But first, here are ten entries that came oh-so-close to claiming the prize.

    [ Read Full Post ]

  • April 3, 2014

    Would You Eat Fake Meat?

    By David Draper

    Despite a recent Austrian study reporting vegetarians suffer from poorer health and more chronic diseases—including allergies, cancer, and mental-health ailments—than us meat-eaters, sales of fake meat continue to rise.

    According to The New York Times, manufacturers are investing time and money into developing new vegetarian alternatives to meat and other animal-based food products as a growing number of consumers are demanding them due to “concerns over the impact of industrial-scale animal husbandry on the environment.” [ Read Full Post ]

  • April 3, 2014

    Outdoor Survival: First-Aid Kits

    By David E. Petzal

    I was asked what’s in my first-aid kit. Since I don’t remember, and I’m too lazy to dig it out, I’ll give you some general rules about first-aid kits that will be more useful than an item-by-item rundown.

    Don’t think about a first-aid kit as a fixed and immutable object. The kit should expand and contract, depending on where you’re going, what you’re likely to encounter, and how long will it take to get to a doctor, or have a doctor get to you. I have two first-aid kits, one for hunts, which are in close proximity to civilization, and the other for places like Alaska, where you may be left to your own devices if something happens. This saves me the trouble of re-building a single first-aid kit over and over.  Whatever you take, it should be small enough that you can keep it with you. My small kit is a little bigger than a fist and fits in a fanny pack with no trouble. The larger one is the size of maybe two fists. Package it in something waterproof, like a Ziplock bag, or better, the rollup Velcro-seal plastic bags sold in camping-supply stores. [ Read Full Post ]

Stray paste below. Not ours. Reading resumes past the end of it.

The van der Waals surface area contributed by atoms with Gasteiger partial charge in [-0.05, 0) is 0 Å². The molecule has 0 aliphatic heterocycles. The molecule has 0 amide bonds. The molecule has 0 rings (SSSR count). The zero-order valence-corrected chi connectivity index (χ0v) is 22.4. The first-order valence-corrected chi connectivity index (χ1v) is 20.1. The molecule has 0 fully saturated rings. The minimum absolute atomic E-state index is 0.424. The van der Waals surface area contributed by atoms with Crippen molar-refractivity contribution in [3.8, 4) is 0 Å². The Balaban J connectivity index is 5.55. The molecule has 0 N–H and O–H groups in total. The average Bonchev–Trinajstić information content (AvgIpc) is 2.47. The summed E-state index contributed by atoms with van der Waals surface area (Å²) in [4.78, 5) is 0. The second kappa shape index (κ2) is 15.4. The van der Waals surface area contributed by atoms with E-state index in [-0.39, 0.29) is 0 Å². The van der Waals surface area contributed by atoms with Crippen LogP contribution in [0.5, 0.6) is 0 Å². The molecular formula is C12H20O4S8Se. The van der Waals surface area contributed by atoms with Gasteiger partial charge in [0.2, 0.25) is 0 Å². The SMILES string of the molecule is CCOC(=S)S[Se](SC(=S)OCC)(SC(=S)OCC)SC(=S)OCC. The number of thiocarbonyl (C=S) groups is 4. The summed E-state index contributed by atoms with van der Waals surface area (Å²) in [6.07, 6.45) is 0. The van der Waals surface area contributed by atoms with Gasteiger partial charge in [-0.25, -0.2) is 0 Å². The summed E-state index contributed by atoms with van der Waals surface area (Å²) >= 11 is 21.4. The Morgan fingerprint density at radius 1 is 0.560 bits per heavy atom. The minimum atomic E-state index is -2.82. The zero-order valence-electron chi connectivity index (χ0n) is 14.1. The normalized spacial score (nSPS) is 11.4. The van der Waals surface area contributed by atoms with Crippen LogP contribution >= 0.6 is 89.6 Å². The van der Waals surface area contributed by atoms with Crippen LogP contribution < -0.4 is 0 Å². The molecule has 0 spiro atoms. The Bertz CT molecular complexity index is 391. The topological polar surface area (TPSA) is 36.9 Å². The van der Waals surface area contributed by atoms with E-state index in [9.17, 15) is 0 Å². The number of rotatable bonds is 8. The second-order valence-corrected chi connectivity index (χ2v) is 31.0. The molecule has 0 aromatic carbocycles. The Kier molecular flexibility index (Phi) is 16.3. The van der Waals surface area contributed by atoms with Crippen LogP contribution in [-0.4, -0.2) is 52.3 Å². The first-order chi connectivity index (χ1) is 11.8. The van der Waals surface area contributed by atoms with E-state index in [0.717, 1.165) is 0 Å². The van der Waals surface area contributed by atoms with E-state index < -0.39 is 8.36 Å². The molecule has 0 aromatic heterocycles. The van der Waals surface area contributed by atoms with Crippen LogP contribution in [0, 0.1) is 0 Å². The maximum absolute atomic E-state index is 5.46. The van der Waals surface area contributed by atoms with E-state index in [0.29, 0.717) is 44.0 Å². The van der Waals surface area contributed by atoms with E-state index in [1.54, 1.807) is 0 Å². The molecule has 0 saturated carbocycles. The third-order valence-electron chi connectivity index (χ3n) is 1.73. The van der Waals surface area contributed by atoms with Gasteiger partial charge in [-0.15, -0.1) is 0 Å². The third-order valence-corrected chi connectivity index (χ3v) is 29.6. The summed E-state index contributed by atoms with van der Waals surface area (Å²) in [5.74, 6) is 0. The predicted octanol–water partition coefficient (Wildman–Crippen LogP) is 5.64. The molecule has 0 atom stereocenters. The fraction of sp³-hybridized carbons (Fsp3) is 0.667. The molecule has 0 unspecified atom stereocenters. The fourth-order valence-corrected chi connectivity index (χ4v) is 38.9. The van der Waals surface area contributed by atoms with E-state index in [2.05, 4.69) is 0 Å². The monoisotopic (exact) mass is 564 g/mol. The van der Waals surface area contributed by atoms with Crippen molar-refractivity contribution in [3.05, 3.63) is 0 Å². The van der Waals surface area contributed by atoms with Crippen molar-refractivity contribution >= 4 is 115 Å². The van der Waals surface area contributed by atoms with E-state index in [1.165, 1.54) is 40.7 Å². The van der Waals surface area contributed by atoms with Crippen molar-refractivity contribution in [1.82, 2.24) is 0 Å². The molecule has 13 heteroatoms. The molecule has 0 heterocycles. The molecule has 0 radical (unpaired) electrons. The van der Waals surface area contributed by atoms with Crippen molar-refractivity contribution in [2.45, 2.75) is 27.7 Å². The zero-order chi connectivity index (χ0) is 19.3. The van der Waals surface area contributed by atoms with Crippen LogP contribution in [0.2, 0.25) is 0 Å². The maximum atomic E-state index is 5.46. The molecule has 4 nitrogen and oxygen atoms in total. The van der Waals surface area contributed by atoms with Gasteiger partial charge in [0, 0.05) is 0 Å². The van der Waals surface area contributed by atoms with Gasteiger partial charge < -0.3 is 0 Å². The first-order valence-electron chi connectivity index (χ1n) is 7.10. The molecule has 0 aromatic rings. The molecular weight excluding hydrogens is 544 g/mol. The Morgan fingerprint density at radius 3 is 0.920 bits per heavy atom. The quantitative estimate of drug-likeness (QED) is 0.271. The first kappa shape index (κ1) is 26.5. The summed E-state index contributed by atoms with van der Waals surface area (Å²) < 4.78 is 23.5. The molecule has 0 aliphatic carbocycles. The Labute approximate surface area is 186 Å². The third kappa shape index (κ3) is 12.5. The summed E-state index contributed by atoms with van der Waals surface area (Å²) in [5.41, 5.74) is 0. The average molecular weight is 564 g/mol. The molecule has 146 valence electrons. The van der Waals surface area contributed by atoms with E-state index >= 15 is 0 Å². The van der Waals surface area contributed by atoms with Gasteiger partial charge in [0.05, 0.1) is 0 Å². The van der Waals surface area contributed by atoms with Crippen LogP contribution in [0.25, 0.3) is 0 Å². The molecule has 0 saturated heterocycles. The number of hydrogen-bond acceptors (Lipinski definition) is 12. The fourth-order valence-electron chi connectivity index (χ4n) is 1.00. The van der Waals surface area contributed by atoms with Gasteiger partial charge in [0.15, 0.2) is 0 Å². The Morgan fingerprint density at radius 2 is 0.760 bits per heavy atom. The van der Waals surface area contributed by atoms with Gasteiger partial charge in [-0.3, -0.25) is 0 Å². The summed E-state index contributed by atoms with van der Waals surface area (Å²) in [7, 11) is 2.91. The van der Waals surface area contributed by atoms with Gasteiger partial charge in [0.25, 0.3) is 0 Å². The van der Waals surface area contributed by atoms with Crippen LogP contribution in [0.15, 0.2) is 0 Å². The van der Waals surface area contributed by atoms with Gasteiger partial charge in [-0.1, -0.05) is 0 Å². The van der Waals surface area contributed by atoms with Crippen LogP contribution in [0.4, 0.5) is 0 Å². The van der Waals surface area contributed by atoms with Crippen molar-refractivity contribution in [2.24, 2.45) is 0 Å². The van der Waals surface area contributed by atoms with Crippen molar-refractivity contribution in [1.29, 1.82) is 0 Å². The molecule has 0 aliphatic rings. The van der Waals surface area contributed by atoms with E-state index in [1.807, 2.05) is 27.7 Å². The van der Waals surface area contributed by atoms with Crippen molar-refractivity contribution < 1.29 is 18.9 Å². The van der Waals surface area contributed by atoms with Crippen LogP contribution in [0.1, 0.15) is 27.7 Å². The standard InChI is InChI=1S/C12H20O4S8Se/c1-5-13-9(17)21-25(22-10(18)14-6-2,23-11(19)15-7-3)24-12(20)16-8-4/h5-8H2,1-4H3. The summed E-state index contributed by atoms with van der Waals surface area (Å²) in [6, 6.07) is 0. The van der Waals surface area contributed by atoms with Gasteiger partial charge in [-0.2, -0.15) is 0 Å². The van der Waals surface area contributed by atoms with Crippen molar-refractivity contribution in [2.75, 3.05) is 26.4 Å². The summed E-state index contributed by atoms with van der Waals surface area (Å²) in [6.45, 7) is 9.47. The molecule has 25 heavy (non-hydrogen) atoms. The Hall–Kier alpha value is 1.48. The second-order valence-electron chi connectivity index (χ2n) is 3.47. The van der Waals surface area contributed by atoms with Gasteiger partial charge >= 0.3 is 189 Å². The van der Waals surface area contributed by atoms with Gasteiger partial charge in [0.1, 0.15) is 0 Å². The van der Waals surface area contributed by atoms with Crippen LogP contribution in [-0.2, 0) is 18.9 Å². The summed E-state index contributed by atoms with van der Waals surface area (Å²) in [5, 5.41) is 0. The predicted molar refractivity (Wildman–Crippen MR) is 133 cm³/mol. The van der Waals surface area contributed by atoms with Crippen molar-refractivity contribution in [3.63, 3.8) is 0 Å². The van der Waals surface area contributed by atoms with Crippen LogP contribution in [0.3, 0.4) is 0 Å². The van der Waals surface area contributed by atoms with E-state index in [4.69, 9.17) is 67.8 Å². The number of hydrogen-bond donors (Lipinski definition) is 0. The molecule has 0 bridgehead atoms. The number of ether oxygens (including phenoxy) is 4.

• April 2, 2014

    96-Year-Old Nebraska Waterfowl Guide to Retire

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    By Phil Bourjaily

    The end of this year’s spring snow goose season also marks the end of Ralph Kohler’s career as a Missouri River waterfowl guide. At 96, the Tekamah, Neb., guide is a living legend among Midwestern waterfowlers. Kohler began guiding hunters near Omaha when he was 16 years old, often hunting every day of Nebraska’s duck and goose seasons. He is retiring to move to California to be closer to his family.

    Kohler spent more than 45,000 hours in a blind and kept records of every hunt he made over the years. He is credited with making the first full-body goose decoy, the now-collectible K and W, which he made out of paper mache in his garage. Kohler and Dorothy, his wife of 79 years, were the only husband and wife to earn All American honors in trapshooting. They also competed successfully in ballroom dance competition throughout the country. [ Read Full Post ]

  • April 1, 2014

    Lawsuit Filed Against Mining Exploration on Montana's Smith River

    7

    By Sarah Grigg

    In the same week that some anglers received coveted lottery permits to float Montana's iconic Smith River—a bucket list experience for many trout anglers—environmental groups filed a lawsuit to prevent mining exploration near its headwaters.

    [ Read Full Post ]

  • April 1, 2014

    Gear Test: 4 Top Red Dot Sights

    5

    By Slaton L. White